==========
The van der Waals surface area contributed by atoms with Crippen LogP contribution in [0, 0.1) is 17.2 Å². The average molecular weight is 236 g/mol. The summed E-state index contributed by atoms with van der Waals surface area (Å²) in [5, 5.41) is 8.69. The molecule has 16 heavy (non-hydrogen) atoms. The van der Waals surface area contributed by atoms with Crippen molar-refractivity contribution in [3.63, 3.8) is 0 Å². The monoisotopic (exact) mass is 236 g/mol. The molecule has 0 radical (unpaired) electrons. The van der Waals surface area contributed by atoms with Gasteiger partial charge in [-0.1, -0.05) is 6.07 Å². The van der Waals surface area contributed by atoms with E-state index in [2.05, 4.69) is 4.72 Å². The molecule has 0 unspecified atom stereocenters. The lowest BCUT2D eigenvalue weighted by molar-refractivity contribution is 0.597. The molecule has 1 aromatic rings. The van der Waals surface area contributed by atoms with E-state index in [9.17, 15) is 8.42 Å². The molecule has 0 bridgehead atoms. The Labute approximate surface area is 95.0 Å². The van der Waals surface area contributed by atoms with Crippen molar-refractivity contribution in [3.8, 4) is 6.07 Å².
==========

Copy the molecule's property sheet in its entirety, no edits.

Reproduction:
The van der Waals surface area contributed by atoms with Crippen LogP contribution in [0, 0.1) is 17.2 Å². The average molecular weight is 236 g/mol. The summed E-state index contributed by atoms with van der Waals surface area (Å²) in [5, 5.41) is 8.69. The molecule has 16 heavy (non-hydrogen) atoms. The van der Waals surface area contributed by atoms with Crippen molar-refractivity contribution in [3.63, 3.8) is 0 Å². The monoisotopic (exact) mass is 236 g/mol. The molecule has 0 radical (unpaired) electrons. The van der Waals surface area contributed by atoms with Gasteiger partial charge in [-0.1, -0.05) is 6.07 Å². The van der Waals surface area contributed by atoms with E-state index in [2.05, 4.69) is 4.72 Å². The molecule has 0 unspecified atom stereocenters. The lowest BCUT2D eigenvalue weighted by molar-refractivity contribution is 0.597. The molecule has 1 aromatic rings. The van der Waals surface area contributed by atoms with E-state index in [9.17, 15) is 8.42 Å². The molecule has 0 bridgehead atoms. The Labute approximate surface area is 95.0 Å². The van der Waals surface area contributed by atoms with Crippen molar-refractivity contribution in [3.8, 4) is 6.07 Å².